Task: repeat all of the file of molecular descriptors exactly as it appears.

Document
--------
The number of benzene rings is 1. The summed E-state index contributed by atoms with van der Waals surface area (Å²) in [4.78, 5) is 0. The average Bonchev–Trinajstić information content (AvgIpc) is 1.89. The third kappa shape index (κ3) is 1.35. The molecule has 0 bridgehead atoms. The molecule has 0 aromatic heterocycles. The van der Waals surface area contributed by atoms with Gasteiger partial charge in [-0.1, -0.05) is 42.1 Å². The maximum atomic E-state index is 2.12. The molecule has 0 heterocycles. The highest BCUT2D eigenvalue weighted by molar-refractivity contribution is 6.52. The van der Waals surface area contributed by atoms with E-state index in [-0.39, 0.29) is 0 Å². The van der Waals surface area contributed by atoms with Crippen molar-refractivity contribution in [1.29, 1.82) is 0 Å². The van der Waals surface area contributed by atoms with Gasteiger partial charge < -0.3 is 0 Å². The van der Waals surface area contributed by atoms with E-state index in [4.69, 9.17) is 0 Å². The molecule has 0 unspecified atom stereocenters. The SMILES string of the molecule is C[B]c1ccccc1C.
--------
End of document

The number of benzene rings is 1. The summed E-state index contributed by atoms with van der Waals surface area (Å²) in [4.78, 5) is 0. The average Bonchev–Trinajstić information content (AvgIpc) is 1.89. The third kappa shape index (κ3) is 1.35. The molecule has 0 bridgehead atoms. The molecule has 0 aromatic heterocycles. The van der Waals surface area contributed by atoms with Gasteiger partial charge in [-0.1, -0.05) is 42.1 Å². The maximum atomic E-state index is 2.12. The molecule has 0 heterocycles. The highest BCUT2D eigenvalue weighted by molar-refractivity contribution is 6.52. The van der Waals surface area contributed by atoms with E-state index in [-0.39, 0.29) is 0 Å². The van der Waals surface area contributed by atoms with Crippen molar-refractivity contribution in [1.29, 1.82) is 0 Å². The van der Waals surface area contributed by atoms with Gasteiger partial charge < -0.3 is 0 Å². The van der Waals surface area contributed by atoms with E-state index in [4.69, 9.17) is 0 Å². The molecule has 0 unspecified atom stereocenters. The SMILES string of the molecule is C[B]c1ccccc1C.